Enabling Conditions for ACOs in Medicaid
Based on our interviews, we identified several factors that enabled states to introduce ACOs in their Medicaid programs. First, Medicaid and health system leaders alike underscored the need for flexibility, both from the Centers for Medicare and Medicaid Services (CMS), which establishes conditions under which ACOs are permitted in Medicaid, and from Medicaid agencies, which can allow multiple pathways for providers to participate. For example, states could allow providers with less capacity to bear risk to begin with “upside only” contracts rather than require all ACOs to share in losses from the start (this approach was used in Maine and Vermont, for example).
Leadership was also viewed as an essential ingredient in bringing forth an ACO program. Two respondents noted that visible support for ACOs in the governor’s office was critical for their adoption. One respondent highlighted the importance of leaders being able to articulate a vision for ACOs that could be embraced by a wide range of stakeholders, including providers, patients, and taxpayers.
ACOs are predicated on the idea that providers can effectively manage population health when incentivized to control costs and improve the quality of care. But beyond these incentives, data and analytic capabilities are a prerequisite for effectively administering ACOs and identifying opportunities for improving patient care and reducing waste.6 Medicaid leaders in states that have not yet adopted ACOs pointed to the challenge of making sense of fragmented data as a rate-limiting factor, while nearly all respondents in states with ACOs cited success in aggregating data for clinical use, such as a list of patients who are due for cancer screening, as an important first step in transforming care delivery.
We always say we’re drowning in data and starving for information, so we have now hired a team of data analysts who are making sense of it all. . . . [We hope] our health centers can then use [these data] to drive performance at the local level.
Respondents also highlighted that ACOs are natural extensions of “advanced” primary care programs like patient-centered medical home (PCMH) recognition and reward programs. PCMH programs seek to foster “safe, high-quality, affordable, and accessible patient-centered care by promoting stronger relationships with patients, addressing care needs more comprehensively, and providing time to coordinate care across all sectors of the healthcare system.”7 Federal, state, and multipayer initiatives over the past decade have promoted the adoption of PCMH models of care through up-front payments, technical assistance, and collaborative learning networks. Primary care providers that have benefitted from these programs — especially federally qualified health centers (FQHCs) — are better equipped to participate in ACOs, particularly in terms of workforce readiness and information technology capacity. Similarly, state Medicaid agencies that have experience with PCMH programs or any kind of value-based payment report they are better prepared to design and negotiate ACO arrangements, identify and address challenges, and manage costs and quality.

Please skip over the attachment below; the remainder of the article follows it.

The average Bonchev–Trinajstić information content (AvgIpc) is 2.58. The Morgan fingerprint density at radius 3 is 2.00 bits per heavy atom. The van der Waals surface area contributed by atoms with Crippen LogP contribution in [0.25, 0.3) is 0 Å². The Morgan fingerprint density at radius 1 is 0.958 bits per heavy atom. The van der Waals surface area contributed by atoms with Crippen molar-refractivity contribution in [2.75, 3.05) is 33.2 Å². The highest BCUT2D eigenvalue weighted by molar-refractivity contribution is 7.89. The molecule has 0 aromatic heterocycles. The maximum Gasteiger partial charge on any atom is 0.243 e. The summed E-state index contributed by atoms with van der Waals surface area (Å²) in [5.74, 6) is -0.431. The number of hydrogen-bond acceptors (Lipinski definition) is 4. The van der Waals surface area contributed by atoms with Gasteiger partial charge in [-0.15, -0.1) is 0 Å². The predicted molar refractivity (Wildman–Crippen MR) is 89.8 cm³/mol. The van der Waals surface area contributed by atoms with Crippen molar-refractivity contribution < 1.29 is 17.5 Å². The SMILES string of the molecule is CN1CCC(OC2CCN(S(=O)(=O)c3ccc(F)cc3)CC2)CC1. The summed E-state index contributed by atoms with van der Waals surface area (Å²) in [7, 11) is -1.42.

Pay-for-performance and other commercial value-based purchasing is also sort of in the DNA, in that it’s been around for a while. So people are kind of used to the idea of standardized quality measures and performance incentives.
It came as no surprise that early Medicaid ACO adopters identified some kind of “burning platform” as a key catalyst. While we heard about longstanding dissatisfaction with fee-for-service payment among all interviewees, a more immediate crisis or opportunity prompted some states to adopt ACOs while others remained on the sidelines. Some states were mobilized by the prospect of unsustainable costs because of Medicaid expansion, and others by the possibility of receiving time-limited federal funding, such as Delivery System Reform Incentive Payments or State Innovation Models Initiative payments.8
The ACO model is a substantial departure from the fee-for-service status quo. It involves uncertainty and risk of financial loss, so a history of productive collaboration — between Medicaid agencies, providers, and any MCOs that are involved — increases the willingness of providers to participate in voluntary ACO initiatives. Contracting details such as risk adjustment, specification of performance measures, and the division of losses and savings can have dramatic consequences and it may not be easy for providers to forecast what combination of parameters will provide the best balance of opportunities and risks. In light of these uncertainties, health system leaders highlighted both trust and transparency as critical to effective collaboration with their Medicaid counterparts.
Barriers to ACO Adoption
In states that have not adopted policies to institute ACOs, Medicaid leaders cite competing priorities as a key reason. Medicaid leaders in two states indicated they had been taking steps to implement an ACO program prior to the COVID-19 public health emergency and the introduction of major policies that changed how Medicaid is administered through the introduction of MCOs. Both states expect to launch their ACO programs in the near future.
Respondents in both ACO and non-ACO states identified complex, prescriptive federal regulations as a barrier to ACO adoption and optimal design. This includes the CMS section 1115 demonstration process, which is one regulatory pathway through which state Medicaid agencies can test new payment models. For example, CMS has recently articulated a framework for approving 1115 demonstrations that loosens budget neutrality requirements but limits the total dollar amount that can be spent on these services and requires states to meet provider payment rate standards.9 Some respondents suggested that meeting the new requirements could be challenging despite the relaxation of budget neutrality.